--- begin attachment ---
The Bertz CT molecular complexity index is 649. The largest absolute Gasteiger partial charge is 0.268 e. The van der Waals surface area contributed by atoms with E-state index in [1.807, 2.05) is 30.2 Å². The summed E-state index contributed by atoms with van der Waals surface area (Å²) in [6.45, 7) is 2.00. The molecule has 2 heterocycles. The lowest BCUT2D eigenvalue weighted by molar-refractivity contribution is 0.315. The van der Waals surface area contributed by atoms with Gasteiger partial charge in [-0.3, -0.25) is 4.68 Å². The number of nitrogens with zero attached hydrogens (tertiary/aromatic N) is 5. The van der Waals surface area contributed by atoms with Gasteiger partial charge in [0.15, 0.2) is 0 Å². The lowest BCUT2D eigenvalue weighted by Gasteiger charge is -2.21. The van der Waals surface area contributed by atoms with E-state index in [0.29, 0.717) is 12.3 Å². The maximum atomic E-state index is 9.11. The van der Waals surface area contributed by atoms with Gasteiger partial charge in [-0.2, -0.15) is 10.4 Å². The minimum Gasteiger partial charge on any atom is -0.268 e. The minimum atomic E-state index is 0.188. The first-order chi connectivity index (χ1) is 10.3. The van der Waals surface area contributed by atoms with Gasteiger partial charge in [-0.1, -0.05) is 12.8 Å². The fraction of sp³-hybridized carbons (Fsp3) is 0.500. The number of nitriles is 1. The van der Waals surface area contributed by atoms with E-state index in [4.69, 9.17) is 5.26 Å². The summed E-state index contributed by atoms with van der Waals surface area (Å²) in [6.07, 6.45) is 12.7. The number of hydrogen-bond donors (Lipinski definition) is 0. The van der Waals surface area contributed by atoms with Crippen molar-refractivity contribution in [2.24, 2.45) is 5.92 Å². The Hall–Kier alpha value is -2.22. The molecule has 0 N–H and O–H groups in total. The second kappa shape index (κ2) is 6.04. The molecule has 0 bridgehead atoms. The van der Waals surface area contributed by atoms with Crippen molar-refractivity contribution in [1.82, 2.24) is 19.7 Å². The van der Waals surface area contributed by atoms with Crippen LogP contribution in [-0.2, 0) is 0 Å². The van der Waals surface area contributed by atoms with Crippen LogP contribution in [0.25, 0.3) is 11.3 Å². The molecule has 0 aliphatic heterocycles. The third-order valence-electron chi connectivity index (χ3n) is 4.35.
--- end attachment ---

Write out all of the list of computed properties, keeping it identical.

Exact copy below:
The Bertz CT molecular complexity index is 649. The largest absolute Gasteiger partial charge is 0.268 e. The van der Waals surface area contributed by atoms with E-state index in [1.807, 2.05) is 30.2 Å². The summed E-state index contributed by atoms with van der Waals surface area (Å²) in [6.45, 7) is 2.00. The molecule has 2 heterocycles. The lowest BCUT2D eigenvalue weighted by molar-refractivity contribution is 0.315. The van der Waals surface area contributed by atoms with Gasteiger partial charge in [-0.3, -0.25) is 4.68 Å². The number of nitrogens with zero attached hydrogens (tertiary/aromatic N) is 5. The van der Waals surface area contributed by atoms with Gasteiger partial charge in [0.15, 0.2) is 0 Å². The lowest BCUT2D eigenvalue weighted by Gasteiger charge is -2.21. The van der Waals surface area contributed by atoms with E-state index in [0.29, 0.717) is 12.3 Å². The maximum atomic E-state index is 9.11. The van der Waals surface area contributed by atoms with Gasteiger partial charge in [-0.2, -0.15) is 10.4 Å². The minimum Gasteiger partial charge on any atom is -0.268 e. The minimum atomic E-state index is 0.188. The first-order chi connectivity index (χ1) is 10.3. The van der Waals surface area contributed by atoms with Gasteiger partial charge in [-0.1, -0.05) is 12.8 Å². The fraction of sp³-hybridized carbons (Fsp3) is 0.500. The number of nitriles is 1. The van der Waals surface area contributed by atoms with E-state index in [4.69, 9.17) is 5.26 Å². The summed E-state index contributed by atoms with van der Waals surface area (Å²) in [6.07, 6.45) is 12.7. The number of hydrogen-bond donors (Lipinski definition) is 0. The van der Waals surface area contributed by atoms with Crippen molar-refractivity contribution in [2.24, 2.45) is 5.92 Å². The Hall–Kier alpha value is -2.22. The molecule has 0 N–H and O–H groups in total. The second kappa shape index (κ2) is 6.04. The molecule has 0 bridgehead atoms. The van der Waals surface area contributed by atoms with Crippen molar-refractivity contribution in [1.82, 2.24) is 19.7 Å². The van der Waals surface area contributed by atoms with Crippen LogP contribution in [-0.2, 0) is 0 Å². The van der Waals surface area contributed by atoms with Crippen LogP contribution in [0.25, 0.3) is 11.3 Å². The molecule has 0 aliphatic heterocycles. The third-order valence-electron chi connectivity index (χ3n) is 4.35.